Javier - The legend here is that the Buddha drew this ‘Wheel of Life’ schematic into the sand to simplify this teaching. Judging by your question and the nature of the replies, it seems that you are hell bent on turning this central teaching into yet another scholastic debacle!
Well, I think that’s a pretty unfair and uncharitable assessment of what is just one person’s attempt to understand something.
I just realized that this might not work because a lot of suttas with the formula have an abbreviated version of it.
For example SN 12.15 has just "‘Ignorance is a condition for choices. Choices are a condition for consciousness. … That is how this entire mass of suffering originates. "
That’s possible, but I assume the translators abbreviate when they refer to suttas which are immediately preceding - which is likely in SN 12. If you find a few examples outside of SN 12 I will gladly do a more detailed search.
Do you need to study astronomy and its history to know that it is hot standing out in the midday sun? What I am reacting to is the academic’s approach to the Buddha’s Dhamma; whereas it is the PRACTICE that matters. Isn’t Dependent Origination as laid out in the Suttas enough? Isn’t that all you need to know so that your life will benefit from the Buddha’s great insight? Launching a ‘History of Ideas’ type investigation will never help you to become a better person which - after all - is the correct yardstick by means of which one can assess the true value of the Buddha Dhamma.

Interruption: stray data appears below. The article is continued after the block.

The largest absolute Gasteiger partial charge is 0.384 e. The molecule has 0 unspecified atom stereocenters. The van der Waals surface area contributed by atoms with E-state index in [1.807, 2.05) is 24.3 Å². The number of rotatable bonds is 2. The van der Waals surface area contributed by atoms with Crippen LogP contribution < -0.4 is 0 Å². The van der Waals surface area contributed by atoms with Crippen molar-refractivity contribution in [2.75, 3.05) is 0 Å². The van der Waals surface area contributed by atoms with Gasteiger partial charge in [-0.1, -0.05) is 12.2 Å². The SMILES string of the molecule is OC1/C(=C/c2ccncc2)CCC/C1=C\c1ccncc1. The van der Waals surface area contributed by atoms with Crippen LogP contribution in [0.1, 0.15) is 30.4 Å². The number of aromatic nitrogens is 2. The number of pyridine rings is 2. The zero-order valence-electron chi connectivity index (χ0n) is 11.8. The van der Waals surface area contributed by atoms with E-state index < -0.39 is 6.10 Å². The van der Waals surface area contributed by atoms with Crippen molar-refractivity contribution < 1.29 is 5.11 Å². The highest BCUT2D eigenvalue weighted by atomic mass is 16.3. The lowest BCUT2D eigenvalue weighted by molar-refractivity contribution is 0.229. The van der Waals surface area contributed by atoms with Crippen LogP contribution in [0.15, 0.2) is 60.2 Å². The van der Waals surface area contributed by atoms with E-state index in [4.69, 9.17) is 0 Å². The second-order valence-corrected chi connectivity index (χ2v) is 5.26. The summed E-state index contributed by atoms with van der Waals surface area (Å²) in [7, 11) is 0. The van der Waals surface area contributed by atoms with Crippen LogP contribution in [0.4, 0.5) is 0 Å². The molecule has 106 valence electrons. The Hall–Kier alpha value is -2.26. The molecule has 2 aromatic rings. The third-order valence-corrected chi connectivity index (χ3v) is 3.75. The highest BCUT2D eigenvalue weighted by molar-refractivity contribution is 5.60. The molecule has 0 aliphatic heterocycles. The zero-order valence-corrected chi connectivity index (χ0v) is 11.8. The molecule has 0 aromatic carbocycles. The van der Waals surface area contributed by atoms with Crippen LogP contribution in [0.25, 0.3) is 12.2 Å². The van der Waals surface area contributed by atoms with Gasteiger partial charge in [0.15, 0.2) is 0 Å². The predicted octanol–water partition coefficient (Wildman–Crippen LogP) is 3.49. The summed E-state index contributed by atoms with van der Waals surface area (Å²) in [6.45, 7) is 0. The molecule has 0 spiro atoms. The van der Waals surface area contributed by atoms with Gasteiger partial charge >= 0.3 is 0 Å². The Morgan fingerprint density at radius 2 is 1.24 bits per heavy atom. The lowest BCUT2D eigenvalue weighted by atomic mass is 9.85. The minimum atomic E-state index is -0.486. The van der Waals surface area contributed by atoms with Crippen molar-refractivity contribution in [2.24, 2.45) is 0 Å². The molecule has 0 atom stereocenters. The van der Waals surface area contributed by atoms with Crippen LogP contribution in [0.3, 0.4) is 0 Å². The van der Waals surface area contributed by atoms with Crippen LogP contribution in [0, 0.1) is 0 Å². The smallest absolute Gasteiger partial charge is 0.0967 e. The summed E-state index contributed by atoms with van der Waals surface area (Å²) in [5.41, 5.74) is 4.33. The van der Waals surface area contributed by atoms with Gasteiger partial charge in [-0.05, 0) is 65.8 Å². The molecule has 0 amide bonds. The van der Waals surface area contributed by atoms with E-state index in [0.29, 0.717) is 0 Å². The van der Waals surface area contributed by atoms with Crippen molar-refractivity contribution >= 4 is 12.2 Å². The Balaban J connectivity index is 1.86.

Dear venerable @Phraalan please understand this forum exists exactly for, among other things, these things to be discussed.
No one is saying that practice doesn’t matter so be mindful of straw men.
If the discussion is to you useless or simply unpleasant you can mute it (I do it all the time!).
And if you want to encourage people to maybe not give too much thought to speculative doubts then patience, kindness and compassion is the way to get that message across.
With reverence and respect
It sounds like you have great devotion the the Triple Gem and that’s wonderful. Others here do too. Many of the efforts on this site are careful considerations to carefully sort out what the Buddha most likely actually said and what might have been added to the canon by later traditions. But just because something may have come later doesn’t necessarily mean it isn’t true or valuable and certainly nobody here is saying that. We owe tremendous gratitude to the Buddhist scholars who investigate and discuss these delicate matters. They do it because the Dhamma is priceless to them too.